[This analysis was written by Yossi Melman, co-author of Spies Against Armageddon, for the website of the independent TV news service broadcasting from Israel, i24news.tv. The original is at: http://www.i24news.tv/en/
A few days ago the submarine INS Tanin (Israeli Navy Ship ‘Crocodile’) began its 5,000-mile voyage from Germany’s North Sea port of Kiel, where it was built, to its future home in Israel’s Mediterranean harbor Haifa.
Tanin is the Israeli Navy’s fourth submarine, joining three previous models of the Dolphin class vessels. Two additional submarines will enter into service within four years, making the Israeli submarine fleet one of the biggest and most powerful in a region from the Indian Ocean, via the Persian (Arab) Gulf, to Europe.
Israel began expanding its aging, outdated submarine fleet in the early 1990s, when it only had two British-made vessels. It was partly a strategic decision and partly exploitation of circumstances.
In 1991, during the first Gulf war and Iraq’s Scud missile attacks on Israel, then-German Foreign Minister Hans-Dietrich Genscher visited Israel in a gesture of solidarity. He was confronted with revelations that German companies had sold equipment, materials and technology to Saddam Hussein’s chemical weapons program. Apparently feeling guilt at the German firms’ involvement in a program that could have threatened to gas the Jewish state, Genscher agreed to Israel’s request to finance its navy’s first two modern-day submarines. The total cost of the six subs is estimated at 2.5 billion euro.
Strategically, this was a visionary approach. Realizing that Iraq already had nuclear aspirations, and anticipating that other nations such as Iran would follow suit, Israeli leaders concluded that their country – which had always tried to maintain a strategic edge over its enemies – needed to have second-strike nuclear capability, according to foreign media reports.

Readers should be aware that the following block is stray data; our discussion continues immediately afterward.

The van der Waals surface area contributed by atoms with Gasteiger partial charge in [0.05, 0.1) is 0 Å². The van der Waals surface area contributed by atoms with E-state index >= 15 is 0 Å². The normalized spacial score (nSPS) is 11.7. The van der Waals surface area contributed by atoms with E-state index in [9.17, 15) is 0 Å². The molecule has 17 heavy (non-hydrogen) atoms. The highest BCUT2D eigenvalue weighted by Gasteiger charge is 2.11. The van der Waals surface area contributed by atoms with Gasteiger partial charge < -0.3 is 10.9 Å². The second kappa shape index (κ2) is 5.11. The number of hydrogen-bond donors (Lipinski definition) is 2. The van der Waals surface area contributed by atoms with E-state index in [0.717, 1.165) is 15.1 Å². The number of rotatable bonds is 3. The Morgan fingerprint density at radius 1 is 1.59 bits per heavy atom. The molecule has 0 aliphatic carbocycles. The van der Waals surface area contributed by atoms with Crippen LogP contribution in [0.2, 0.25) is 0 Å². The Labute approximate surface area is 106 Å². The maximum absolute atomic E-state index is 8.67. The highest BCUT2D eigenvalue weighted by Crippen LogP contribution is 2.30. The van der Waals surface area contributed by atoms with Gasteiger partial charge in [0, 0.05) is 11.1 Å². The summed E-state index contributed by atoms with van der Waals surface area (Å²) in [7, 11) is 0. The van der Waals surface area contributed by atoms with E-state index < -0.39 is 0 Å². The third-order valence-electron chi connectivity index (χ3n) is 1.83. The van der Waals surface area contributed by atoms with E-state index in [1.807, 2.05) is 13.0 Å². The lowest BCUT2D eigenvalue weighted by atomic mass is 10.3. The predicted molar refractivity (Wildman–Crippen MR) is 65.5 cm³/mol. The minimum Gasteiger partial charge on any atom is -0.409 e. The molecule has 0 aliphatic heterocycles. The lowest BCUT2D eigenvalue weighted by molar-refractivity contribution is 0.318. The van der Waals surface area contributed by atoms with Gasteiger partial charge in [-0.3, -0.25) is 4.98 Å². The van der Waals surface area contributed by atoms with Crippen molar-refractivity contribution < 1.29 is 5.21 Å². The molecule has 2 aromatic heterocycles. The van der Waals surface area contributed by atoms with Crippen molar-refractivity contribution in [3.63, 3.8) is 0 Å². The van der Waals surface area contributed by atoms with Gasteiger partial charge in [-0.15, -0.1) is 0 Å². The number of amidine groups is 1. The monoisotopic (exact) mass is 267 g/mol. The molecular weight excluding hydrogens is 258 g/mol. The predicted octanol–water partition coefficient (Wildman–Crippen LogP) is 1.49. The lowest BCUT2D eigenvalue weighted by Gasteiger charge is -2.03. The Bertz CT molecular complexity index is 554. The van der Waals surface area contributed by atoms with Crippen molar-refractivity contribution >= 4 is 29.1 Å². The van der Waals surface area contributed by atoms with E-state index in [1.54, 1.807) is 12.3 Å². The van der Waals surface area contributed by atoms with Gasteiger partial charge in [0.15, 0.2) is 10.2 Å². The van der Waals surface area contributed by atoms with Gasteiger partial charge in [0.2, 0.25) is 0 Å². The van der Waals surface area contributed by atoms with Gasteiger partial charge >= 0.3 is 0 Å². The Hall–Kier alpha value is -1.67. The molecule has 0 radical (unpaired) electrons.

Though Israel’s nuclear policy is defined as ambiguous – neither denying nor confirming reports that it possesses such weapons – it is widely assumed to have a nuclear arsenal.
Such a powerful fleet of submarines will upgrade Israeli military capabilities in two areas.
Firstly, improving its intelligence gathering efforts: a submarine is a launching pad that sails undetected near enemy coasts, listening to communications or landing naval commandos.
Even more importantly, however, as stealth vehicles the submarines can store and fire missiles, either conventional or nuclear, even if the country’s alleged land-based nuclear arsenal is destroyed by an enemy’s first strike.
The arrival of the fourth Tanin submarine has brought back into the public discourse an old reality. Despite the recent Gaza war — and the current panic over the emergence of the Islamic State (IS) as an additional terror threat to Israel, its pro-Western neighbors, Europe and America — the Israeli leadership under Prime Minister Benjamin Netanyahu is still mainly concerned that Iran will eventually have nuclear weapons.
This possibility is even more acute because of IS advances in Iraq and Syria. IS military successes would serve Shi’ite Iran as further justification that Iran actually requires a strategic and deterring weapon against its enemies – not necessarily Israel, but the Sunni Islamist barbarians.
In the last decade, when it became evident that Iran was rushing toward a nuclear threshold, there were voices both in Israel and outside advocating for an Israeli rethinking of its own nuclear possibilities. Scholars – but also some within the defense establishment – wondered about the causality of events, suggesting that Iran’s nuclear ambitions were a reaction to Israel’s alleged nuclear monopoly. Some even suggested that Israel promote a Middle East nuclear-free zone, and thus eventually agree to dismantle its nuclear arsenal.
Fortunately, this advice was rejected by Israeli decision-makers. With the changes and uncertainties in the Middle East, a region which today seems to be in the process of redefining its boundaries and national entities, it is clear once again the extent to which Israel’s founding fathers displayed vision when they decided that the only way to survive in this rough and hostile neighborhood was to have strategic state-of-the-art tools.
The ambiguous nuclear policy must remain in place. It will provide Israel not only with the ultimate insurance policy for its existence and also will give the leadership – though probably not the current government – the self-confidence necessary to take risks in peace negotiations, regional security arrangements and territorial concessions.